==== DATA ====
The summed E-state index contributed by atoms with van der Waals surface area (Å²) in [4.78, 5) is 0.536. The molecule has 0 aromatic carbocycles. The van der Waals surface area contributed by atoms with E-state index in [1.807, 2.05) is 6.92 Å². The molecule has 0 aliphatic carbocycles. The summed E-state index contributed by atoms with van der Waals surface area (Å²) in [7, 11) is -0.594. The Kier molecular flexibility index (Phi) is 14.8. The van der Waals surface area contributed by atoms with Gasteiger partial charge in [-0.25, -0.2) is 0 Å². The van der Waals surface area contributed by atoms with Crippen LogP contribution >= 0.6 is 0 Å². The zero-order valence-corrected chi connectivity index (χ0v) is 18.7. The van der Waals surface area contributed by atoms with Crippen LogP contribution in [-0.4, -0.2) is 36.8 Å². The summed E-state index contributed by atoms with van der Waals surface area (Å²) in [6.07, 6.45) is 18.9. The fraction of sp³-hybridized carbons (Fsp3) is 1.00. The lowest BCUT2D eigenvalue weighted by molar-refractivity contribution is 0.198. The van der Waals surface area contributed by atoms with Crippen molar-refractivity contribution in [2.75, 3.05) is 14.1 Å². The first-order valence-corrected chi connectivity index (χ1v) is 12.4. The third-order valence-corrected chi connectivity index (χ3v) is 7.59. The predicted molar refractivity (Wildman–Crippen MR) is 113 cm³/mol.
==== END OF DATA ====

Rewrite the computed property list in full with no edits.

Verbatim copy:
The summed E-state index contributed by atoms with van der Waals surface area (Å²) in [4.78, 5) is 0.536. The molecule has 0 aromatic carbocycles. The van der Waals surface area contributed by atoms with E-state index in [1.807, 2.05) is 6.92 Å². The molecule has 0 aliphatic carbocycles. The summed E-state index contributed by atoms with van der Waals surface area (Å²) in [7, 11) is -0.594. The Kier molecular flexibility index (Phi) is 14.8. The van der Waals surface area contributed by atoms with Gasteiger partial charge in [-0.25, -0.2) is 0 Å². The van der Waals surface area contributed by atoms with Crippen LogP contribution >= 0.6 is 0 Å². The zero-order valence-corrected chi connectivity index (χ0v) is 18.7. The van der Waals surface area contributed by atoms with Crippen LogP contribution in [-0.4, -0.2) is 36.8 Å². The summed E-state index contributed by atoms with van der Waals surface area (Å²) in [6.07, 6.45) is 18.9. The fraction of sp³-hybridized carbons (Fsp3) is 1.00. The lowest BCUT2D eigenvalue weighted by molar-refractivity contribution is 0.198. The van der Waals surface area contributed by atoms with Crippen molar-refractivity contribution in [2.75, 3.05) is 14.1 Å². The first-order valence-corrected chi connectivity index (χ1v) is 12.4. The third-order valence-corrected chi connectivity index (χ3v) is 7.59. The predicted molar refractivity (Wildman–Crippen MR) is 113 cm³/mol.